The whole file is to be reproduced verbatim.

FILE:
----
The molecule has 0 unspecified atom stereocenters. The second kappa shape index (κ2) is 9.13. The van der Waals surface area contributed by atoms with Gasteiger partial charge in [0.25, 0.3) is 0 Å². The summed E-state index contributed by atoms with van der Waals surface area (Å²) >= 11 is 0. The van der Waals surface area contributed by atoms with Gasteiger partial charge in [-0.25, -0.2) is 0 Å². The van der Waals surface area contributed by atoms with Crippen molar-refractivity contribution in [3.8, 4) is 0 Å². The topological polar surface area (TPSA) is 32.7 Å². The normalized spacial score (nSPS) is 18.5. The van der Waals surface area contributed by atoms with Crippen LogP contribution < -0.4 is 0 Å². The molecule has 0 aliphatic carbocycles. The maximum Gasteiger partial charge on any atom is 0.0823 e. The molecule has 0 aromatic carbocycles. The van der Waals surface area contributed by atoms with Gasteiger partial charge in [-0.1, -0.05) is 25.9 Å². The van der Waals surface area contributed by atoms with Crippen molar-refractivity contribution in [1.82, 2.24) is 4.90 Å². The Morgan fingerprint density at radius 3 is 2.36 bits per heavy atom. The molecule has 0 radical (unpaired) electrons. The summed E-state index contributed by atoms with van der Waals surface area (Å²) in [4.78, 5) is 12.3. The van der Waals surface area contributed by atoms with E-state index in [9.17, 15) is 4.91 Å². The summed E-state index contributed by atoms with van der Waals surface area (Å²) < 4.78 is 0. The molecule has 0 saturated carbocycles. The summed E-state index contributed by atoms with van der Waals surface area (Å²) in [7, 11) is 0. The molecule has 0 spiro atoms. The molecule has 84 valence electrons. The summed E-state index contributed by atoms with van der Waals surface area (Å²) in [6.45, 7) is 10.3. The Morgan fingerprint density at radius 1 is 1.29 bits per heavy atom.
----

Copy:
The molecule has 0 unspecified atom stereocenters. The second kappa shape index (κ2) is 9.13. The van der Waals surface area contributed by atoms with Gasteiger partial charge in [0.25, 0.3) is 0 Å². The summed E-state index contributed by atoms with van der Waals surface area (Å²) >= 11 is 0. The van der Waals surface area contributed by atoms with Gasteiger partial charge in [-0.25, -0.2) is 0 Å². The van der Waals surface area contributed by atoms with Crippen molar-refractivity contribution in [3.8, 4) is 0 Å². The topological polar surface area (TPSA) is 32.7 Å². The normalized spacial score (nSPS) is 18.5. The van der Waals surface area contributed by atoms with Crippen LogP contribution < -0.4 is 0 Å². The molecule has 0 aliphatic carbocycles. The maximum Gasteiger partial charge on any atom is 0.0823 e. The molecule has 0 aromatic carbocycles. The van der Waals surface area contributed by atoms with Gasteiger partial charge in [-0.1, -0.05) is 25.9 Å². The van der Waals surface area contributed by atoms with Crippen molar-refractivity contribution in [1.82, 2.24) is 4.90 Å². The Morgan fingerprint density at radius 3 is 2.36 bits per heavy atom. The molecule has 0 radical (unpaired) electrons. The summed E-state index contributed by atoms with van der Waals surface area (Å²) in [4.78, 5) is 12.3. The van der Waals surface area contributed by atoms with E-state index in [9.17, 15) is 4.91 Å². The summed E-state index contributed by atoms with van der Waals surface area (Å²) < 4.78 is 0. The molecule has 0 saturated carbocycles. The summed E-state index contributed by atoms with van der Waals surface area (Å²) in [7, 11) is 0. The molecule has 0 spiro atoms. The molecule has 84 valence electrons. The summed E-state index contributed by atoms with van der Waals surface area (Å²) in [6.45, 7) is 10.3. The Morgan fingerprint density at radius 1 is 1.29 bits per heavy atom.